Sunday, July 9, 2017

Finished construction of the permissive make relay tester


My grommet supply arrived today and I finalized the holes after selecting the ideal size grommet for the LEDs. I seem to always underestimate the hole size required to fit in the grommet, but eventually got it right. After installing the LEDs into the cover, I was ready for applying the insulation - a rubber insulator that is brushed on over exposed wire junctions to form a protective coating.

Unfortunately, two things went wrong today. First, my existing bottle of connector coating is partially dried out and almost empty. Second, when I got over to CHM to check for the updated Arduino code that runs this version of the circuit, I couldn't locate it. Stan will need to hunt it down tomorrow.

Frys did have the connector coating in stock, which I ordered for pickup in the afternoon.  After lunch with my wife and a friend, I dropped them off and rode over to grab the purchase at the store. After it was applied, I loaded the out of date sketch.

I can accomplish some testing of functionality using the old versions of the sketches provided by Stan, which proves out ability to pick and hold, rattle relays and test contact resistance. First I did a test with only the USB link powering the Arduino and its relay board. All the LEDs and the relay module fired properly and the sketch communicated with the PC.

Next up was a test with the 20V supply activated in addition to the USB link. That way I can see if the relays pick and hold using a red relay plugged into the socket. The relay magnets did seem to work fine although the first flaw was uncovered. When the tester believed it was using the green relay socket, my LED lit under the red socket.

The next flaw was uncovered when I noticed that my relay module was active initially, although I believe the code thought that both Pick and Hold coils were off. My LEDs light when the drive line is high, but the relay module is off for a high voltage.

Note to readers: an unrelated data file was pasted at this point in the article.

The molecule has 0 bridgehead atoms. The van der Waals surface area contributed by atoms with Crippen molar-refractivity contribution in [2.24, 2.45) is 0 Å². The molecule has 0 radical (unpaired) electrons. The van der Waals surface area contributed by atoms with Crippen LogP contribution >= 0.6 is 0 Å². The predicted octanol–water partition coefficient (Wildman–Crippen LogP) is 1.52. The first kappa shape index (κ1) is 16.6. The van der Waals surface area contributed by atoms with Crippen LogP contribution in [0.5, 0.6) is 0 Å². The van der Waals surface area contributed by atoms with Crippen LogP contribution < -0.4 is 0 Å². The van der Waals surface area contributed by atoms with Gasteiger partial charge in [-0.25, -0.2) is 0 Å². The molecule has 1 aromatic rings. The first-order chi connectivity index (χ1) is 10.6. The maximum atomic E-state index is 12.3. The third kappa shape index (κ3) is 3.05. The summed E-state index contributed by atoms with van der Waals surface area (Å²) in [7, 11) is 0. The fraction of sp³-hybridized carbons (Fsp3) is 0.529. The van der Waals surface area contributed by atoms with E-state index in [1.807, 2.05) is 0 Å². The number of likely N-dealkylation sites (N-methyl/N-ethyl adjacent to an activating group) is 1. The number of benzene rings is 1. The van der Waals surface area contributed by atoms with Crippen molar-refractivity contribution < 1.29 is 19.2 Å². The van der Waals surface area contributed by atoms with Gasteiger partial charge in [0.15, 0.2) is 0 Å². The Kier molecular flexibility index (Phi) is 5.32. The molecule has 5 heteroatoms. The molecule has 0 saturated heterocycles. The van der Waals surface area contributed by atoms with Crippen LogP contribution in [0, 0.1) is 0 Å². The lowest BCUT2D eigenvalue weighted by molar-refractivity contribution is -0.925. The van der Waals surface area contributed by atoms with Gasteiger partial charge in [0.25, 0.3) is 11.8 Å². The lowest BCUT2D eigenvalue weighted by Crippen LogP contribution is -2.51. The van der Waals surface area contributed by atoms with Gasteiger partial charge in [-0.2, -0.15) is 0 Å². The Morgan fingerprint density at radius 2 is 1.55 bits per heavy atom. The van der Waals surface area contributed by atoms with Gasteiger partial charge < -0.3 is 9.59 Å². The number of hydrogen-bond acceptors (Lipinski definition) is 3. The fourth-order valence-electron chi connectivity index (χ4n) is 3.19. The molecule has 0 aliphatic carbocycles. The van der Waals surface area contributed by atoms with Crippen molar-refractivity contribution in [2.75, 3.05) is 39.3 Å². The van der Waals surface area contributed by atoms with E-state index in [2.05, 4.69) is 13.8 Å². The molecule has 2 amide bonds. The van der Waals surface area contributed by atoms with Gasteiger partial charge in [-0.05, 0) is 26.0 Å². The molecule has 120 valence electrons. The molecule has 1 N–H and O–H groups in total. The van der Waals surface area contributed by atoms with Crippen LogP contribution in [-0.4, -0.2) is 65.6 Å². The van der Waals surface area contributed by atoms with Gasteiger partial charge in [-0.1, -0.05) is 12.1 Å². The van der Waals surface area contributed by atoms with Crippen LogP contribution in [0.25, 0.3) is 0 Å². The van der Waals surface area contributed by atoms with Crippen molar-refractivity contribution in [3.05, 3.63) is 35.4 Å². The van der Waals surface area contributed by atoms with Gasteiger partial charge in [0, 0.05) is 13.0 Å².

I can fix both of these flaws easily. The relay module can be changed to use the NC contact to drive the LEDs and pick/hold coils - when the relay is off, the lamp and coil will be on and vice versa. I could move the two LEDs under the relay sockets allowing the proper one to light. Dealing with the pick and hold LEDs is more complex but I can just swing the pick and hold LEDs onto the actual relay socket pick and hold wires, adding a suitable additional resistor to limit current.

Next up, I added the 5V supply and tried measuring contact resistance on the red relay. I can't check circuits 5 and 6 as these are only on green relays, but I had some interesting readings for the others. I will have to check this with Stan tomorrow when I am retrieving the correct code.

The quality of the contact test readings is mediocre as I don't have the code that makes use of the voltage reference from pin A15, but I could check out operation well enough to prove that my wiring seems sound.

I will haul this into CHM tomorrow to check it out with Stan - who will be hunting for the updated code - and I can work out any wiring changes needed before closing everything up. 


  1. Hi,

    I love following your stories and as a software-person in my day job I can very much relate to this:

    > Second, when I got over to CHM to check for the
    > updated Arduino code that runs this version of
    > the circuit, I couldn't locate it. Stan will need
    > to hunt it down tomorrow.

    I understand perfectly well how and why this happens, but it still makes me cringe a bit.

    May I suggest version-control? Try something like GitHub. It is very easy to get started with, you need very little extra tooling and if you don't mind people sharing the code it is free.

    Who knows, there even may be more people with input to the project...

    Have a nice week,

  2. Hi Marian

    I use github and similar for my projects - for example the modification to drive an IBM 029 keypunch from a PC for both reading and punching cards. However, each volunteer working on the CHM efforts has their own approach and ethos. Stan who designed this device is more casual.

    I will suggest this practice again but I don't expect to see a change. I am definitely with you on this topic, underscored by the experience with the relay tester code.